ATP owner ParkerGale and Accel-KKR joined to make the Flighdocs acquisition in June. After buying ATP in 2015, ParkerGale purchased CaseBank Technologies a year later and merged it with ATP. “We have been trying to convince Flightdocs’ owners to join the ATP family for a few years, and we are so pleased to have finally put the companies together,” said ParkerGale co-founder and ATP board chairman Devin Mathews. “We have ambitious plans for ATP as one of the largest aviation software companies and we are excited to have Accel-KKR’s support in the endeavor.”
Flightdocs adds a significant base of business aviation customers to ATP’s portfolio, which also includes airline and military segments, although the Aviation Hub does serve many business and general aviation operators. “We’re always on the lookout for companies that might augment our product line,” said Noble. “Flightdocs is a perfect example. There are many synergies between the two companies.”
Although the former CaseBank’s ChronicX defect-detection software has mostly airline customers, ATP has demonstrated it to the military. Before the pandemic, ATP had roughly 5,000 commercial aircraft signed up for ChronicX, about 25 percent of the free world’s fleet. The drop in airline activity due to the Covid pandemic has lowered ATP’s airline income, but that wasn’t a huge percentage of the company’s revenue base, according to Noble. “We’re fortunate to have a portfolio of customers in various segments but also that business and general aviation has been less impacted than commercial and has come back strongly.”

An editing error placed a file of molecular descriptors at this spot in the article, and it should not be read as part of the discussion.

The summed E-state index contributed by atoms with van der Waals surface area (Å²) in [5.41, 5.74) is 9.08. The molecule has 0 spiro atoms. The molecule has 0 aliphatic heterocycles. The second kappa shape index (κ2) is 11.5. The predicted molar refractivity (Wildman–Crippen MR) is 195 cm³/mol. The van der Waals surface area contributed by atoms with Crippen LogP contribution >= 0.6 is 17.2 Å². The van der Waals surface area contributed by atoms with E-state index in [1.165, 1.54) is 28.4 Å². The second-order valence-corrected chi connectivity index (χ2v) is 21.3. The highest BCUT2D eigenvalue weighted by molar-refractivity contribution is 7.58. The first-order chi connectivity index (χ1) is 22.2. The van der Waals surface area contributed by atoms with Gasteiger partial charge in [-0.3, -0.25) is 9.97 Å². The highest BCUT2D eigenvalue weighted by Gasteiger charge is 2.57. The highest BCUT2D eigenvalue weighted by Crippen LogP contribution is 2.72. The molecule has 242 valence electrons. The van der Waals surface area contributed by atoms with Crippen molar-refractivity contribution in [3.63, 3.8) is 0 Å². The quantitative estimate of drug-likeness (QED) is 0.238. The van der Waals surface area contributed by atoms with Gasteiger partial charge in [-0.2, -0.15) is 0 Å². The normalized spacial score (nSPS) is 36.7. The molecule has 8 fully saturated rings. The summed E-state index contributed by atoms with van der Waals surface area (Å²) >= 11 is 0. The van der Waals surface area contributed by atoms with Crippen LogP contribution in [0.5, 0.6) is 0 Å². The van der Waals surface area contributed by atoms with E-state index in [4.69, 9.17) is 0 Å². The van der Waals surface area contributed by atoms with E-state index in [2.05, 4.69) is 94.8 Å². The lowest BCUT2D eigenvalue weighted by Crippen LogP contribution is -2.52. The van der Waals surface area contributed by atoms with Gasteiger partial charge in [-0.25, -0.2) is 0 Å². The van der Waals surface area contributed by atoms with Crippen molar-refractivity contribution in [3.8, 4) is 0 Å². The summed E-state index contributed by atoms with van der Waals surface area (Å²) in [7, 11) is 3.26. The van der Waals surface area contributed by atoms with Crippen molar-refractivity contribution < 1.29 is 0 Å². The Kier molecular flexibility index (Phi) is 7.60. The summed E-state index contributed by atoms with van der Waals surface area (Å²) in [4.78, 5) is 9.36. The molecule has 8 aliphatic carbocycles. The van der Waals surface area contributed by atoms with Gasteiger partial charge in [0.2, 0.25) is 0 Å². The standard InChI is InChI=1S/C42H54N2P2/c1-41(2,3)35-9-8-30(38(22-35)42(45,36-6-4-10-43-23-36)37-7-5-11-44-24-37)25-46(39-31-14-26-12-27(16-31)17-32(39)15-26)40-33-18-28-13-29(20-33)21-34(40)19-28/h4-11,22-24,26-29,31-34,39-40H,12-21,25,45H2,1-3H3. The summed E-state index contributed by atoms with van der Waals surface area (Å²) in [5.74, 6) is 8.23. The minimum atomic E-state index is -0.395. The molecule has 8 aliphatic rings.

That said, ATP is looking at offering ChronicX to aircraft manufacturers and possibly adding it to Flighdocs, to help operators that use Flightdocs realize the savings available from solving problems before they cause an AOG. Although, he said, “Those aircraft don’t tend to be used as much as commercial airlines, we think the same dynamics are in play and the same potential savings and return on investment will be there.”